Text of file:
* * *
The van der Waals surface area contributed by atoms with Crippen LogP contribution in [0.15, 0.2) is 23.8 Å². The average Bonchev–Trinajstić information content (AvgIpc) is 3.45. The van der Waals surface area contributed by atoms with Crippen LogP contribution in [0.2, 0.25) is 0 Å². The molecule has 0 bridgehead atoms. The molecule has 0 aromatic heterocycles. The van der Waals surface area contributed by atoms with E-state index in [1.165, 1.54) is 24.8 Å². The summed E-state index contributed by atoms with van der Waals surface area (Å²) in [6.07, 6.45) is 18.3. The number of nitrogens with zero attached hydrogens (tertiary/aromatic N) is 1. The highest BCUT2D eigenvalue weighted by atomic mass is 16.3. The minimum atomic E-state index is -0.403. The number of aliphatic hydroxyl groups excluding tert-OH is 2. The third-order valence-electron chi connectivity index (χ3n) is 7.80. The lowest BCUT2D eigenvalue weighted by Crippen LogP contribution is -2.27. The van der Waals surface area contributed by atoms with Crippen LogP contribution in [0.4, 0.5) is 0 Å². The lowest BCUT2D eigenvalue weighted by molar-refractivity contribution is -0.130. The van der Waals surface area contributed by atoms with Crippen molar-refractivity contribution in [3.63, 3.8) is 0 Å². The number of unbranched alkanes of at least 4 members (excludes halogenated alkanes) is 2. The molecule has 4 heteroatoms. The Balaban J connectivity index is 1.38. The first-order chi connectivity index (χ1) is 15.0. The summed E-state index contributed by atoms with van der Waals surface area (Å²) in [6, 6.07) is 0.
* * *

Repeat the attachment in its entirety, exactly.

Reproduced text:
The van der Waals surface area contributed by atoms with Crippen LogP contribution in [0.15, 0.2) is 23.8 Å². The average Bonchev–Trinajstić information content (AvgIpc) is 3.45. The van der Waals surface area contributed by atoms with Crippen LogP contribution in [0.2, 0.25) is 0 Å². The molecule has 0 bridgehead atoms. The molecule has 0 aromatic heterocycles. The van der Waals surface area contributed by atoms with E-state index in [1.165, 1.54) is 24.8 Å². The summed E-state index contributed by atoms with van der Waals surface area (Å²) in [6.07, 6.45) is 18.3. The number of nitrogens with zero attached hydrogens (tertiary/aromatic N) is 1. The highest BCUT2D eigenvalue weighted by atomic mass is 16.3. The minimum atomic E-state index is -0.403. The number of aliphatic hydroxyl groups excluding tert-OH is 2. The third-order valence-electron chi connectivity index (χ3n) is 7.80. The lowest BCUT2D eigenvalue weighted by Crippen LogP contribution is -2.27. The van der Waals surface area contributed by atoms with Crippen LogP contribution in [0.4, 0.5) is 0 Å². The lowest BCUT2D eigenvalue weighted by molar-refractivity contribution is -0.130. The van der Waals surface area contributed by atoms with Crippen molar-refractivity contribution in [3.63, 3.8) is 0 Å². The number of unbranched alkanes of at least 4 members (excludes halogenated alkanes) is 2. The molecule has 4 heteroatoms. The Balaban J connectivity index is 1.38. The first-order chi connectivity index (χ1) is 15.0. The summed E-state index contributed by atoms with van der Waals surface area (Å²) in [6, 6.07) is 0.